Amid COVID-19 concerns, the Student Government Association (SGA) has taken many steps to facilitate an easier transition to Tech this semester and create guidelines that protect the student community.
Student body president, Brielle Lonsberry, fourth-year BME, said that she has been heavily involved in the COVID-19 Recovery Task Force, an entity working to ensure that Tech can open safely this semester.
“I’ve personally been able to help with academic policies, this hybrid structure, plans for testing on campus and bringing students back for research.”
She added that other students have joined her in subcommittees to help. Lonsberry stated that most students have followed protocols well.
“Unfortunately, we’re humans, so there’s always going to be times when there’s not full compliance. Hopefully, a lot can be solved by positive encouragement from other students and Tech community members.”
While adjusting to the pandemic has been one of their top priorities so far, SGA has also been working on a variety of other topics.
“With all the racial justice issues that have come to light recently, we’ve had great conversations with students and administrations at Tech,” she said.
“We’ve also had conversations with GTPD about how we can unite to best serve students and not put anyone in a situation where they feel that … their race or any other identity factor is dictating how they’re treated.”
Another issue that SGA has addressed over the summer and this semester pertains to Title IX, which dictates sexual harassment and assault legalities and protections for students.
“We’ve worked with USG by sending a letter with different universities across the state, and we stated our position that we wanted USG to continue to have higher standards of how our schools handle sexual misconduct on campus. We just heard last week that they approved the new policy that incorporates all of our suggestions,” Lonsberry added.
“SGA members have been working nonstop since we all joined our new positions. It has definitely been a crazy summer.”
Similar chaos ensued for candidates during the SGA election last spring when Tech transitioned to online learning. Vivek Garimella, fourth-year ME, ran for president with Divyesh Gutta, third-year BA. Garimella said that both teams were planning an in-person campaign. As Tech decided to continue the academic semester online, “everyone had to scramble a little bit to try and figure out what the next move should be,” he added.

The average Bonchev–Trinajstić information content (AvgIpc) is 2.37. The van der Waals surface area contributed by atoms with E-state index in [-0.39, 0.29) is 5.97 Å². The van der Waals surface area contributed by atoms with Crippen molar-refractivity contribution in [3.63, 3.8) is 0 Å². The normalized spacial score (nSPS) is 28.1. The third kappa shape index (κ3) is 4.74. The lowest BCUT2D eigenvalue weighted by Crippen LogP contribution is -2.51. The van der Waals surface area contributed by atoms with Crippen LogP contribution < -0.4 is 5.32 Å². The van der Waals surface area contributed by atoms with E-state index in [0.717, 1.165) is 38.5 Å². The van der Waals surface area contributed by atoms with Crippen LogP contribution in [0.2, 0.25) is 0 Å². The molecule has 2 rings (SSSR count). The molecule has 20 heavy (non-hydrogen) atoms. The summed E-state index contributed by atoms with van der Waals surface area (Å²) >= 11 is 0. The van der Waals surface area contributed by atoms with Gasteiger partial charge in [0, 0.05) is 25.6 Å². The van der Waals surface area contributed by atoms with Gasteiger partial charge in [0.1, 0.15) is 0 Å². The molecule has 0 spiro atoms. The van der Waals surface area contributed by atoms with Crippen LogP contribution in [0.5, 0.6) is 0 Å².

“COVID-19 changed the landscape of the election,” he stated. Without any effective means to reach the entire student body on short notice, candidates resorted to social media. “This made it easier for certain social media violations to happen,” Garimella said.
“What happened is that a campaign member mistakenly typed a message, and it was interpreted as lying about the other team. I actually learned about the controversy at the same time as everyone else,” Lonsberry explained.
“I don’t necessarily think it was that huge of a deal,” Garimella added. “It was a very close election, and there was the question of whether or not the campaign violations impacted the outcome of the election.”
Garimella explained that there was a concerningly low voter turnout last year. “In the middle of the COVID-19 crisis, there probably isn’t a whole lot of thought being put into SGA.”
Lonsberry agreed: “Honestly, the campaign was not my top priority for a bit because we all had to take care of ourselves first… Our campaign team had meetings, and we felt insensitive pushing people to vote in an election during this time when there are more important things.”
“As President, I’ll be the first to admit that … [to students], trying to figure out where they’re living and if they can go home because their parents are immunocompromised … takes precedence over voting in a student government election. And I think that was just something that all the teams tried to balance,” she added.
Even though last year’s election was disrupted by COVID-19, resulting in fewer votes, Tech’s SGA elections have historically seen a low voter turnout.
“We’ve all learned that engagement with SGA is minimal,” Garimella said, adding that many voters were more interested in the controversy after last year’s election ended.
“I wake up the morning after the results are announced, and my phone is blowing up with Reddit threads about this. People are texting me asking what I think, or whether I think that the other teams cheated. I don’t think that.”
“It’s really easy for some of these potential controversies that happened to take center stage and the discussion over this election. It’s fun to talk about dramatic things sometimes,” Garimella added.
“But I think the real question that needs to be answered is students don’t believe that SGA entirely represents them. That’s something that makes me sad because it’s an organization I spent three years of my time in college too. And I did it with the best intentions, but only recently realized how little we were able to reach to some extent.”
According to Lonsberry, student engagement with SGA has increased in the first few weeks of this semester. “I think that because there’s been so much that students needed to be advocated for, that’s really opened up the door for student government to step in and meet these needs of students,” she said.
“We have tried to open up as many communication channels as possible and talk with as many students as possible and really, listen before acting.”